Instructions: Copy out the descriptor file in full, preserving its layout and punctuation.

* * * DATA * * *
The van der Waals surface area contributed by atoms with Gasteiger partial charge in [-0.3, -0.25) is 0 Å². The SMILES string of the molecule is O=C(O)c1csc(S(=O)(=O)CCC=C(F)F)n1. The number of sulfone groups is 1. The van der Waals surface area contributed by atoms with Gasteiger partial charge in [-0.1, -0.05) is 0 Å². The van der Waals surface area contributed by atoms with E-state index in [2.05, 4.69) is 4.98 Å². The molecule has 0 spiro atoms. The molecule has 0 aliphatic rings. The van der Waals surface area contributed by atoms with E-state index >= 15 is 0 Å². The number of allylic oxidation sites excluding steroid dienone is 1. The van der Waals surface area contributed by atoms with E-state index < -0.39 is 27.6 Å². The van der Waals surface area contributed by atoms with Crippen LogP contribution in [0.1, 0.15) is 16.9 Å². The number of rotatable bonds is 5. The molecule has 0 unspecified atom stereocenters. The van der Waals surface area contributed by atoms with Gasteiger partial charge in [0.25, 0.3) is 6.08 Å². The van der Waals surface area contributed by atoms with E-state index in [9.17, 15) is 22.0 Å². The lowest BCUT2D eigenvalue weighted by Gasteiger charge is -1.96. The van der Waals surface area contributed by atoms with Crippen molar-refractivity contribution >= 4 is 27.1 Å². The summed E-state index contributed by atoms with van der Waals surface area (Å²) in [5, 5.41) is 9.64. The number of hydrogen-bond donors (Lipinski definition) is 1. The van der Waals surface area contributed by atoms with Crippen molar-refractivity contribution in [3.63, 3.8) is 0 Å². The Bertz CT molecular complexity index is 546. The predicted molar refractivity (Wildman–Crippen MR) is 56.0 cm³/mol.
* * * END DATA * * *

The van der Waals surface area contributed by atoms with Gasteiger partial charge in [-0.3, -0.25) is 0 Å². The SMILES string of the molecule is O=C(O)c1csc(S(=O)(=O)CCC=C(F)F)n1. The number of sulfone groups is 1. The van der Waals surface area contributed by atoms with Gasteiger partial charge in [-0.1, -0.05) is 0 Å². The van der Waals surface area contributed by atoms with E-state index in [2.05, 4.69) is 4.98 Å². The molecule has 0 spiro atoms. The molecule has 0 aliphatic rings. The van der Waals surface area contributed by atoms with E-state index >= 15 is 0 Å². The number of allylic oxidation sites excluding steroid dienone is 1. The van der Waals surface area contributed by atoms with E-state index < -0.39 is 27.6 Å². The van der Waals surface area contributed by atoms with Crippen LogP contribution in [0.1, 0.15) is 16.9 Å². The number of rotatable bonds is 5. The molecule has 0 unspecified atom stereocenters. The van der Waals surface area contributed by atoms with Gasteiger partial charge in [0.25, 0.3) is 6.08 Å². The van der Waals surface area contributed by atoms with E-state index in [9.17, 15) is 22.0 Å². The lowest BCUT2D eigenvalue weighted by Gasteiger charge is -1.96. The van der Waals surface area contributed by atoms with Crippen molar-refractivity contribution >= 4 is 27.1 Å². The summed E-state index contributed by atoms with van der Waals surface area (Å²) in [5, 5.41) is 9.64. The number of hydrogen-bond donors (Lipinski definition) is 1. The van der Waals surface area contributed by atoms with Crippen molar-refractivity contribution in [3.63, 3.8) is 0 Å². The Bertz CT molecular complexity index is 546. The predicted molar refractivity (Wildman–Crippen MR) is 56.0 cm³/mol.